The yarns in the orthogonal direction to the yarn failures or permanent elongation will typically be redistributed. Redistributed means that the yarn is bunched, gathered, or moved to a new location due to the yarn sliding over obtrusions. The yarns will typically have substantially unaltered physical properties and be redistributed. Without the restraining force of the now torn yarns, the remaining elements of the orthogonal yarns may spread into a relaxed state that appears crimped due to deformation caused by being held in the weave.
For example, when a strain is applied in a specified region, the yarns in the weft direction may tear or elongate. The yarns in the warp direction will remain substantially physically unaltered but will likely be redistributed.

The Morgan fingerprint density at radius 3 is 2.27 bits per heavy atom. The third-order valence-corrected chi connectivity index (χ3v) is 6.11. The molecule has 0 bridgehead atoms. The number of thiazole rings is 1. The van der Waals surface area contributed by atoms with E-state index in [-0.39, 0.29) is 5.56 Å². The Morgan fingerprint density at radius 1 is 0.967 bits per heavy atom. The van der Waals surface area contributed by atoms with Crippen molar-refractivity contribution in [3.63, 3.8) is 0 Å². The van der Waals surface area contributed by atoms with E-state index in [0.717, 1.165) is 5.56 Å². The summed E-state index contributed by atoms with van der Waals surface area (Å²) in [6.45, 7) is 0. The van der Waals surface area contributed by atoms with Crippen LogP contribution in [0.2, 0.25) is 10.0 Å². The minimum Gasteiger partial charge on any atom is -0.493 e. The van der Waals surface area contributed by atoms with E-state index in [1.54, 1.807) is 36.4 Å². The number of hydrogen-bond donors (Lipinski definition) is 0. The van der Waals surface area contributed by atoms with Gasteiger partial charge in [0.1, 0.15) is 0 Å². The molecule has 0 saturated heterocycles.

The texture created on the material may be permanent or durable. This depends on the material, pattern created, and treatment of the fabric. For example, the texture is not removed by normal use and laundering, but a hot iron or high tensile forces can reduce or eliminate the texture. Torn yarns will create a permanent texture.
The present invention also relates to the process for the addition of texture or patterning to textile materials. The invention involves trapping a textile material between two engaging patterned rolls that are driven in a rotating motion. The rolls have corresponding teeth and groves that create an incremental unidirectional strain upon any material that passes between the two teeth. When the composition or construction of the material prevents these localized areas from extending to meet this strain, discrete failure results. Each failure is marked by discrete yarn tears that permanently mark or texture the fabric. Yarn tears and elongation are mostly limited to the direction perpendicular to the tooth. Yarns parallel with each tooth are either friction locked onto the tooth or pushed off of the side of the tooth creating a slight redistribution of the yarns.